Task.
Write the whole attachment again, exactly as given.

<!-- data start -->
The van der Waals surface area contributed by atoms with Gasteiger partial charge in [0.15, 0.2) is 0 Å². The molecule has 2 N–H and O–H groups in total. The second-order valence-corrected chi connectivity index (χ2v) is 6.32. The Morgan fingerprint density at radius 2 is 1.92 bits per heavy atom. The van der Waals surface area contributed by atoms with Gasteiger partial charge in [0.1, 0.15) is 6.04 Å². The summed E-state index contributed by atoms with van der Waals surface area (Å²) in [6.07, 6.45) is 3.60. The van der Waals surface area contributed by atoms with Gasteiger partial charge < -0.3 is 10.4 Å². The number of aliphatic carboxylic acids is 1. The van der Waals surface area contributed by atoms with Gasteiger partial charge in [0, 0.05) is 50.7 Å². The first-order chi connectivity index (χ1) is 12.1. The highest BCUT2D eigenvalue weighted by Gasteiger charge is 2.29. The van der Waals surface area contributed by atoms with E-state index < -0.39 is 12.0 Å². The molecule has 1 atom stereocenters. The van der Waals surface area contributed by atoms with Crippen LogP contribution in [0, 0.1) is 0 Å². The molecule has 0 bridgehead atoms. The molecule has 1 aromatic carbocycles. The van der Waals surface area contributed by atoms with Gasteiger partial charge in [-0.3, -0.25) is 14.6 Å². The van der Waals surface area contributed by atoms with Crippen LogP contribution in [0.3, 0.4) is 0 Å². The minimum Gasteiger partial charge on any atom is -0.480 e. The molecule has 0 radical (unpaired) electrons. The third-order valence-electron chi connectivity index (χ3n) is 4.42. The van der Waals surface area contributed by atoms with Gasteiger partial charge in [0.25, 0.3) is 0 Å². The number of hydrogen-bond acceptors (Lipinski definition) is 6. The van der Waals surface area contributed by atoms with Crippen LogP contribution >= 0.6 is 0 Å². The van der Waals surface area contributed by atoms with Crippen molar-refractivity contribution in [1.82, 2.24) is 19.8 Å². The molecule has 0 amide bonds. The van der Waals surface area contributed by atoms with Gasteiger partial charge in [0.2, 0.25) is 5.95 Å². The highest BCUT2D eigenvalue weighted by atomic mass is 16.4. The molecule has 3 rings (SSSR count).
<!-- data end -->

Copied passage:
The van der Waals surface area contributed by atoms with Gasteiger partial charge in [0.15, 0.2) is 0 Å². The molecule has 2 N–H and O–H groups in total. The second-order valence-corrected chi connectivity index (χ2v) is 6.32. The Morgan fingerprint density at radius 2 is 1.92 bits per heavy atom. The van der Waals surface area contributed by atoms with Gasteiger partial charge in [0.1, 0.15) is 6.04 Å². The summed E-state index contributed by atoms with van der Waals surface area (Å²) in [6.07, 6.45) is 3.60. The van der Waals surface area contributed by atoms with Gasteiger partial charge < -0.3 is 10.4 Å². The number of aliphatic carboxylic acids is 1. The van der Waals surface area contributed by atoms with Gasteiger partial charge in [0, 0.05) is 50.7 Å². The first-order chi connectivity index (χ1) is 12.1. The highest BCUT2D eigenvalue weighted by Gasteiger charge is 2.29. The van der Waals surface area contributed by atoms with E-state index < -0.39 is 12.0 Å². The molecule has 1 atom stereocenters. The van der Waals surface area contributed by atoms with Crippen LogP contribution in [0, 0.1) is 0 Å². The molecule has 0 bridgehead atoms. The molecule has 1 aromatic carbocycles. The van der Waals surface area contributed by atoms with Gasteiger partial charge in [-0.3, -0.25) is 14.6 Å². The van der Waals surface area contributed by atoms with Crippen LogP contribution in [0.3, 0.4) is 0 Å². The minimum Gasteiger partial charge on any atom is -0.480 e. The molecule has 0 radical (unpaired) electrons. The third-order valence-electron chi connectivity index (χ3n) is 4.42. The van der Waals surface area contributed by atoms with Gasteiger partial charge in [0.25, 0.3) is 0 Å². The number of hydrogen-bond acceptors (Lipinski definition) is 6. The van der Waals surface area contributed by atoms with Crippen LogP contribution >= 0.6 is 0 Å². The van der Waals surface area contributed by atoms with Crippen molar-refractivity contribution in [1.82, 2.24) is 19.8 Å². The molecule has 0 amide bonds. The van der Waals surface area contributed by atoms with Gasteiger partial charge in [0.2, 0.25) is 5.95 Å². The highest BCUT2D eigenvalue weighted by atomic mass is 16.4. The molecule has 3 rings (SSSR count).